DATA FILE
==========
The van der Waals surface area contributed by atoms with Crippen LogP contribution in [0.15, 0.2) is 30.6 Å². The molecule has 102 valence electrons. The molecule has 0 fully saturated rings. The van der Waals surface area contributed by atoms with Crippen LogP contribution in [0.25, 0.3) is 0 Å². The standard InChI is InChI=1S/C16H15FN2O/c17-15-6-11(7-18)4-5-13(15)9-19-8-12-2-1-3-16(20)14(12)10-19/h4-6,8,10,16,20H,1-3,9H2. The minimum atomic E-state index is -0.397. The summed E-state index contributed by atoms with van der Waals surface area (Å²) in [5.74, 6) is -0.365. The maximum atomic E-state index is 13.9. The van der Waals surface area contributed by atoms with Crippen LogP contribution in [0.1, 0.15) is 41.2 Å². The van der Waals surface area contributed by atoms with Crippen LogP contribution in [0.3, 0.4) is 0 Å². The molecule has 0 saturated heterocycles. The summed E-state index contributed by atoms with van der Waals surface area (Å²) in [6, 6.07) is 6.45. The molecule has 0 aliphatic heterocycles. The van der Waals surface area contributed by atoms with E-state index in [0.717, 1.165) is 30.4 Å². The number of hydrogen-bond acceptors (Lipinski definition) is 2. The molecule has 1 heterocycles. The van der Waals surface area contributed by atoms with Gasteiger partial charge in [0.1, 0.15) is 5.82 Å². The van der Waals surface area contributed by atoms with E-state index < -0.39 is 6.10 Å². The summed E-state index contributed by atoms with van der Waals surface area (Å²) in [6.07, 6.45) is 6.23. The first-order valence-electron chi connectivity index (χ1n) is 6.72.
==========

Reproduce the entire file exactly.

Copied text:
The van der Waals surface area contributed by atoms with Crippen LogP contribution in [0.15, 0.2) is 30.6 Å². The molecule has 102 valence electrons. The molecule has 0 fully saturated rings. The van der Waals surface area contributed by atoms with Crippen LogP contribution in [0.25, 0.3) is 0 Å². The standard InChI is InChI=1S/C16H15FN2O/c17-15-6-11(7-18)4-5-13(15)9-19-8-12-2-1-3-16(20)14(12)10-19/h4-6,8,10,16,20H,1-3,9H2. The minimum atomic E-state index is -0.397. The summed E-state index contributed by atoms with van der Waals surface area (Å²) in [5.74, 6) is -0.365. The maximum atomic E-state index is 13.9. The van der Waals surface area contributed by atoms with Crippen LogP contribution in [0.1, 0.15) is 41.2 Å². The van der Waals surface area contributed by atoms with Crippen LogP contribution in [0.3, 0.4) is 0 Å². The molecule has 0 saturated heterocycles. The summed E-state index contributed by atoms with van der Waals surface area (Å²) in [6, 6.07) is 6.45. The molecule has 0 aliphatic heterocycles. The van der Waals surface area contributed by atoms with E-state index in [0.717, 1.165) is 30.4 Å². The number of hydrogen-bond acceptors (Lipinski definition) is 2. The molecule has 1 heterocycles. The van der Waals surface area contributed by atoms with Gasteiger partial charge in [0.1, 0.15) is 5.82 Å². The van der Waals surface area contributed by atoms with E-state index < -0.39 is 6.10 Å². The summed E-state index contributed by atoms with van der Waals surface area (Å²) in [6.07, 6.45) is 6.23. The first-order valence-electron chi connectivity index (χ1n) is 6.72.